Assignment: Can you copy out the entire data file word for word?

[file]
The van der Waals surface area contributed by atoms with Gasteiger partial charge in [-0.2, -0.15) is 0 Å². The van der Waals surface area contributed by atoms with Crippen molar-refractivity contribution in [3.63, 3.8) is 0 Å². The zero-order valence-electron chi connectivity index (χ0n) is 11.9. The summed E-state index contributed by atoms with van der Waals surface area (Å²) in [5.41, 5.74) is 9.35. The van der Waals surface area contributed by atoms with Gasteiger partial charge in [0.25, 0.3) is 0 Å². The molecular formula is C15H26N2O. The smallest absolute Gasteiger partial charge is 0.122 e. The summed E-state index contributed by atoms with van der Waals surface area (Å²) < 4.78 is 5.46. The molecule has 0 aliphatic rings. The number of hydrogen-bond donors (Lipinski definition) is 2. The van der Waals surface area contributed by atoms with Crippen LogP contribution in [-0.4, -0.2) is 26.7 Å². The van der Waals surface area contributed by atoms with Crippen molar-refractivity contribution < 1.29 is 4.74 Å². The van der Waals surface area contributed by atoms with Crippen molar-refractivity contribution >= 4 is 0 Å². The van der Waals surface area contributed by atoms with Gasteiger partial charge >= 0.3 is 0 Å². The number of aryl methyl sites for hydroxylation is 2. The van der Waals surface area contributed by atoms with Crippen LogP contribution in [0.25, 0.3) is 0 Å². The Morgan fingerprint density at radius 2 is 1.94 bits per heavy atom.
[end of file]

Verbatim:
The van der Waals surface area contributed by atoms with Gasteiger partial charge in [-0.2, -0.15) is 0 Å². The van der Waals surface area contributed by atoms with Crippen molar-refractivity contribution in [3.63, 3.8) is 0 Å². The zero-order valence-electron chi connectivity index (χ0n) is 11.9. The summed E-state index contributed by atoms with van der Waals surface area (Å²) in [5.41, 5.74) is 9.35. The van der Waals surface area contributed by atoms with Gasteiger partial charge in [0.25, 0.3) is 0 Å². The molecular formula is C15H26N2O. The smallest absolute Gasteiger partial charge is 0.122 e. The summed E-state index contributed by atoms with van der Waals surface area (Å²) < 4.78 is 5.46. The molecule has 0 aliphatic rings. The number of hydrogen-bond donors (Lipinski definition) is 2. The van der Waals surface area contributed by atoms with Crippen LogP contribution in [-0.4, -0.2) is 26.7 Å². The van der Waals surface area contributed by atoms with Crippen molar-refractivity contribution < 1.29 is 4.74 Å². The van der Waals surface area contributed by atoms with Crippen molar-refractivity contribution >= 4 is 0 Å². The van der Waals surface area contributed by atoms with Gasteiger partial charge >= 0.3 is 0 Å². The number of aryl methyl sites for hydroxylation is 2. The van der Waals surface area contributed by atoms with Crippen LogP contribution in [0.25, 0.3) is 0 Å². The Morgan fingerprint density at radius 2 is 1.94 bits per heavy atom.